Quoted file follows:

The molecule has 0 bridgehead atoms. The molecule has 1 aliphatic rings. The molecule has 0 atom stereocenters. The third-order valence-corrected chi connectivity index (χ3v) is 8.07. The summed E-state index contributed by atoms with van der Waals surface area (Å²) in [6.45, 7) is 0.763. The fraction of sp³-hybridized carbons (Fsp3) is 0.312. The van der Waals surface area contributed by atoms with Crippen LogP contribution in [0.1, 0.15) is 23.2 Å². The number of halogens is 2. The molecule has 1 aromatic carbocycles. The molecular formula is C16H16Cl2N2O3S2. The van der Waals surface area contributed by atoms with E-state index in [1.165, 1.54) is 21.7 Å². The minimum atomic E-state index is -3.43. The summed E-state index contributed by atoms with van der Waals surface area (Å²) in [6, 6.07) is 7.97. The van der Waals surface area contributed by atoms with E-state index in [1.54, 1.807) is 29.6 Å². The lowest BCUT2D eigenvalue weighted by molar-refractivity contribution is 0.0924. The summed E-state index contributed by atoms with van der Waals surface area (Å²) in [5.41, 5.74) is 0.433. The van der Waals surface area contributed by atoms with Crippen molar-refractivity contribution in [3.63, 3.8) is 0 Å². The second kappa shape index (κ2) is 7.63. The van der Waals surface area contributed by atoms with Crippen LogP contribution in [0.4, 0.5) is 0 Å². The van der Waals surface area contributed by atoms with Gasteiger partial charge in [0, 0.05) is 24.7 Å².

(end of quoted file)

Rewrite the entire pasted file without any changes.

The molecule has 0 bridgehead atoms. The molecule has 1 aliphatic rings. The molecule has 0 atom stereocenters. The third-order valence-corrected chi connectivity index (χ3v) is 8.07. The summed E-state index contributed by atoms with van der Waals surface area (Å²) in [6.45, 7) is 0.763. The fraction of sp³-hybridized carbons (Fsp3) is 0.312. The van der Waals surface area contributed by atoms with Crippen LogP contribution in [0.1, 0.15) is 23.2 Å². The number of halogens is 2. The molecule has 1 aromatic carbocycles. The molecular formula is C16H16Cl2N2O3S2. The van der Waals surface area contributed by atoms with E-state index in [1.165, 1.54) is 21.7 Å². The minimum atomic E-state index is -3.43. The summed E-state index contributed by atoms with van der Waals surface area (Å²) in [6, 6.07) is 7.97. The van der Waals surface area contributed by atoms with E-state index in [1.54, 1.807) is 29.6 Å². The lowest BCUT2D eigenvalue weighted by molar-refractivity contribution is 0.0924. The summed E-state index contributed by atoms with van der Waals surface area (Å²) in [5.41, 5.74) is 0.433. The van der Waals surface area contributed by atoms with Crippen molar-refractivity contribution in [3.63, 3.8) is 0 Å². The second kappa shape index (κ2) is 7.63. The van der Waals surface area contributed by atoms with Crippen LogP contribution in [0.4, 0.5) is 0 Å². The van der Waals surface area contributed by atoms with Gasteiger partial charge in [0, 0.05) is 24.7 Å².